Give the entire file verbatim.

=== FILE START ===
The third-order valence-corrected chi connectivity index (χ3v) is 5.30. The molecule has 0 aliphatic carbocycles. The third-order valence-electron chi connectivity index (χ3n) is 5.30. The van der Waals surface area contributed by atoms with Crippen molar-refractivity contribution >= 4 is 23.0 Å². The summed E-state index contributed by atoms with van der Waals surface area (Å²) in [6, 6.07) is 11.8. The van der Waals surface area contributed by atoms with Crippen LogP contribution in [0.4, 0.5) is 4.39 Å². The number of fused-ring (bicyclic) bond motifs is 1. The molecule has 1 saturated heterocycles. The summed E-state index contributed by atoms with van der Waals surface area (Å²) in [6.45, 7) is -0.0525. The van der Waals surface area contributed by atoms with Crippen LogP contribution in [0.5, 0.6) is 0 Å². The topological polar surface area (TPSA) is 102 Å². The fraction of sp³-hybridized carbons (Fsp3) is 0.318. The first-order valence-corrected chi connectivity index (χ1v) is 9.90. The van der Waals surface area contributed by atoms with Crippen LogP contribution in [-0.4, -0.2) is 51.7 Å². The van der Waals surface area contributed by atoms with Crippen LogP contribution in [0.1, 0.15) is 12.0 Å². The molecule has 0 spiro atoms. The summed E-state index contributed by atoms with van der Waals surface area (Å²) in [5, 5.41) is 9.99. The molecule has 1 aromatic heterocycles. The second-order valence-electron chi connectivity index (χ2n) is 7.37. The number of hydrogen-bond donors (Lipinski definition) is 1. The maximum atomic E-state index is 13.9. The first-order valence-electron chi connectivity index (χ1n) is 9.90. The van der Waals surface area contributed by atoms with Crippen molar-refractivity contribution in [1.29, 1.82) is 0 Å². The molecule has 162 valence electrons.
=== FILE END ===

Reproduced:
The third-order valence-corrected chi connectivity index (χ3v) is 5.30. The molecule has 0 aliphatic carbocycles. The third-order valence-electron chi connectivity index (χ3n) is 5.30. The van der Waals surface area contributed by atoms with Crippen molar-refractivity contribution >= 4 is 23.0 Å². The summed E-state index contributed by atoms with van der Waals surface area (Å²) in [6, 6.07) is 11.8. The van der Waals surface area contributed by atoms with Crippen LogP contribution in [0.4, 0.5) is 4.39 Å². The number of fused-ring (bicyclic) bond motifs is 1. The molecule has 1 saturated heterocycles. The summed E-state index contributed by atoms with van der Waals surface area (Å²) in [6.45, 7) is -0.0525. The van der Waals surface area contributed by atoms with Crippen LogP contribution in [0.5, 0.6) is 0 Å². The topological polar surface area (TPSA) is 102 Å². The fraction of sp³-hybridized carbons (Fsp3) is 0.318. The first-order valence-corrected chi connectivity index (χ1v) is 9.90. The van der Waals surface area contributed by atoms with Crippen LogP contribution in [-0.4, -0.2) is 51.7 Å². The van der Waals surface area contributed by atoms with Crippen LogP contribution in [0.1, 0.15) is 12.0 Å². The molecule has 0 spiro atoms. The summed E-state index contributed by atoms with van der Waals surface area (Å²) in [5, 5.41) is 9.99. The molecule has 1 aromatic heterocycles. The second-order valence-electron chi connectivity index (χ2n) is 7.37. The number of hydrogen-bond donors (Lipinski definition) is 1. The maximum atomic E-state index is 13.9. The first-order valence-electron chi connectivity index (χ1n) is 9.90. The van der Waals surface area contributed by atoms with Crippen molar-refractivity contribution in [1.29, 1.82) is 0 Å². The molecule has 162 valence electrons.